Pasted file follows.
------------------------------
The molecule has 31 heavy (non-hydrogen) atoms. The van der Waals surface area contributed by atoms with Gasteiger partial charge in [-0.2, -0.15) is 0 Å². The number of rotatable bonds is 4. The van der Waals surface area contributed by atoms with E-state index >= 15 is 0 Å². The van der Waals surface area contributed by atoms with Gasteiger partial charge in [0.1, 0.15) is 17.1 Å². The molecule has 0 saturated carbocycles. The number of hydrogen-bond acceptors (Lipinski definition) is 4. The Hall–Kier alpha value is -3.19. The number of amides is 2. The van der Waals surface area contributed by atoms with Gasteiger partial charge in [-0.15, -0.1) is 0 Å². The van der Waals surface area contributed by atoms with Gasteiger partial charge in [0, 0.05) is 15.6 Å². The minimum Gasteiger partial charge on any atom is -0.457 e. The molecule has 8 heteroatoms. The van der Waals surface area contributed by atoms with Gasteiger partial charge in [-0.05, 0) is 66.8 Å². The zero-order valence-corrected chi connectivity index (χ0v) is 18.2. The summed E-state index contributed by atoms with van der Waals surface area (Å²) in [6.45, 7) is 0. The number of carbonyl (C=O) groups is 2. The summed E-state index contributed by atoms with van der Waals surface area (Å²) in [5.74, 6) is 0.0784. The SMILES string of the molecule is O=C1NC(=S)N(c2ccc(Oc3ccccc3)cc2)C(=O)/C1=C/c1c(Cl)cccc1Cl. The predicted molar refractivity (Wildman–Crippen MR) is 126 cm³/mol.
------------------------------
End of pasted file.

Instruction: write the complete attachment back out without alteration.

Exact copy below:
The molecule has 31 heavy (non-hydrogen) atoms. The van der Waals surface area contributed by atoms with Gasteiger partial charge in [-0.2, -0.15) is 0 Å². The number of rotatable bonds is 4. The van der Waals surface area contributed by atoms with E-state index >= 15 is 0 Å². The van der Waals surface area contributed by atoms with Gasteiger partial charge in [0.1, 0.15) is 17.1 Å². The molecule has 0 saturated carbocycles. The number of hydrogen-bond acceptors (Lipinski definition) is 4. The Hall–Kier alpha value is -3.19. The number of amides is 2. The van der Waals surface area contributed by atoms with Gasteiger partial charge in [-0.15, -0.1) is 0 Å². The van der Waals surface area contributed by atoms with Gasteiger partial charge in [0, 0.05) is 15.6 Å². The minimum Gasteiger partial charge on any atom is -0.457 e. The molecule has 8 heteroatoms. The van der Waals surface area contributed by atoms with Gasteiger partial charge in [-0.05, 0) is 66.8 Å². The zero-order valence-corrected chi connectivity index (χ0v) is 18.2. The summed E-state index contributed by atoms with van der Waals surface area (Å²) in [6.45, 7) is 0. The number of carbonyl (C=O) groups is 2. The summed E-state index contributed by atoms with van der Waals surface area (Å²) in [5.74, 6) is 0.0784. The SMILES string of the molecule is O=C1NC(=S)N(c2ccc(Oc3ccccc3)cc2)C(=O)/C1=C/c1c(Cl)cccc1Cl. The predicted molar refractivity (Wildman–Crippen MR) is 126 cm³/mol.